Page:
As I mentioned above, temperatures at the reenactment dropped into the low 30s at night. To make sleeping more comfortable, we brought this reproduction field stove. The German manual on winter combat stressed the importance of heated accommodations in cold temperatures, and there are many wartime photos showing various types of stove pipes emerging from tents. This is a sheet metal replica of an issue type stove. We use lump charcoal as fuel, and it throws heat through the night with only minimal need for refueling. There are two key things that reduce the chance of burning down the tent. The first is the insulator and shield where the pipe passes through the opening in the tent. It’s a double wall pipe, with ceramic insulation in the gap, so the metal that touches the tent doesn’t get hot. The other thing is the spark arrestor in the “T” at the top. The smoke exiting the pipe has to flow around a restrictive plate riveted inside this “T.” Sparks hit the plate and fall back into the stove. Saturday night it was nice and cozy in the tent even as a hard frost covered everything outside with a coating of ice.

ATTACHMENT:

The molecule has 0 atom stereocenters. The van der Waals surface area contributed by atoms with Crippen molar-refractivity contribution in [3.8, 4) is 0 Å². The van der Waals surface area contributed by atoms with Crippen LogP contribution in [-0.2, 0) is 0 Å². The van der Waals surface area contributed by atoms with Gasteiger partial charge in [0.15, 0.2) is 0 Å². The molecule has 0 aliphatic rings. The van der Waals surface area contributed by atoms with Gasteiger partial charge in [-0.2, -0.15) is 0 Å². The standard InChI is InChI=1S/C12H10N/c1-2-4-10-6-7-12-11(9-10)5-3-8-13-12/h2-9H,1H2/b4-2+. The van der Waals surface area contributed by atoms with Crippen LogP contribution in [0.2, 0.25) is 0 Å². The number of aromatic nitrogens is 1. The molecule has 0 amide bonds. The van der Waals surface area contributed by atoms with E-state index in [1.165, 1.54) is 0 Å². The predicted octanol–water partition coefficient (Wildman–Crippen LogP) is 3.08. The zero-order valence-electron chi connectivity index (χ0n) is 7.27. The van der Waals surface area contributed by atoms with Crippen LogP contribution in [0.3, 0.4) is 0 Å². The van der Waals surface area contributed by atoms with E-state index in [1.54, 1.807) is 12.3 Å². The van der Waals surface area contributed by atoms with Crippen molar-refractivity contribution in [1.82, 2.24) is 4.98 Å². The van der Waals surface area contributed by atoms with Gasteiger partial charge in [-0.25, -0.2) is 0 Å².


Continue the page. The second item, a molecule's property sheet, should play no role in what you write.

We also brought these printed training aids. The “Merkblatt” is a something that I made up for our group. It is in English inside, and contains the core of our field tactics and doctrine: how to set up a listening/observation post, information on security patrols, hand and flashlight signals, German language commands and terms we use in the field. The flashlight signals are unique to us, something we made up; most of the rest of what is in there is edited translations from Wehrmacht manuals. The folded green card stock item contains the lyrics to three songs we are working on being able to sing: “Lied der Landesschützen,” “Eine Kompanie Soldaten” and “Wenn Wir Marschieren.” The text is simply printed from my computer, in a period type font, but the cover illustration is a hand done block print.